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Astronomy in the News

Mercury Winter 2010 Table of Contents

An artistic representation of one model of the Epsilon Aurigae system as seen at high inclination.

An artistic representation of one model of the Epsilon Aurigae system as seen at high inclination.
Credit: Citizen Sky / Nico Camargo.

2010: Year of the Baffling Eclipse


In August 2009, amateur and professional astronomers reported that the bright star Epsilon Aurigae had begun to lose brightness for the first time in 27 years. It is believed that the dimming of the star’s light is caused by an eclipsing object of an unknown nature.

The first phase of the eclipse involved a dramatic drop in brightness over the course of a few months beginning in August. Professional and amateur astronomers teamed up to monitor the eclipse and have announced that this critical phase ended around New Year’s Day 2010.

"We have increasing evidence that a dark disk of material has moved in front of our view of Epsilon Aurigae," said Dr. Robert Stencel, scientific advisor for the project. "But the exact shape and make up of the disk has been unknown, but will be better defined soon."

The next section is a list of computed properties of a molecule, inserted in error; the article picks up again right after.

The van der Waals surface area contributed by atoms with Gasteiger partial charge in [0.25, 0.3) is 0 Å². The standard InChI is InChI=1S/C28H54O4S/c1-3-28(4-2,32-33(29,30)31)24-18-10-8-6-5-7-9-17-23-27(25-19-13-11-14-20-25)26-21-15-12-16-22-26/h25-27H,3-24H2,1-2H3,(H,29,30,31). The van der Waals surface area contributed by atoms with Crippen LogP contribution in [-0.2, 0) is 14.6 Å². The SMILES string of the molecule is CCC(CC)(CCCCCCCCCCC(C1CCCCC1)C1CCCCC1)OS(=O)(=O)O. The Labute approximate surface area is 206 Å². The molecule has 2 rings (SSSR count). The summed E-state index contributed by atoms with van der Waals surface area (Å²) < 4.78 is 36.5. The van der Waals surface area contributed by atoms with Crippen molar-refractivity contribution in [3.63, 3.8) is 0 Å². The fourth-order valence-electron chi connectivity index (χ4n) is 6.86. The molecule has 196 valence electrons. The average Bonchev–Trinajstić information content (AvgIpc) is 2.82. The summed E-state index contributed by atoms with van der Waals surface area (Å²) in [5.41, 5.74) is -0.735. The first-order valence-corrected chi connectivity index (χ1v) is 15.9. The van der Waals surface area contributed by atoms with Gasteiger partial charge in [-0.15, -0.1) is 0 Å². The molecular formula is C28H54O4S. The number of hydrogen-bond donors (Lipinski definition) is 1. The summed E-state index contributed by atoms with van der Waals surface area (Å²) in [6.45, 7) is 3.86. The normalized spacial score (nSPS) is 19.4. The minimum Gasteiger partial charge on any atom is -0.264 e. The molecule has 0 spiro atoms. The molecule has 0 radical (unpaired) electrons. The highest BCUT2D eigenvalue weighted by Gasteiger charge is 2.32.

Even during the eclipse, the star is so bright that sensitive equipment in professional observatories can have trouble monitoring its brightness in the optical wavelengths. Furthermore, large telescopes cannot afford to monitor one star continuously. This is where amateurs and citizen scientists step in.

"Amateurs are the ideal astronomers for this project. Either with their naked eyes or with digital cameras, they have proven that they can record professional quality data," said Dr. Arne Henden, director of the American Association of Variable Star Observers (AAVSO) and principal investigator of the project.

If past eclipses are any guide, this dark stage will last nearly 18 months, followed by a rapid return to its normal brightness in the first half of 2011.

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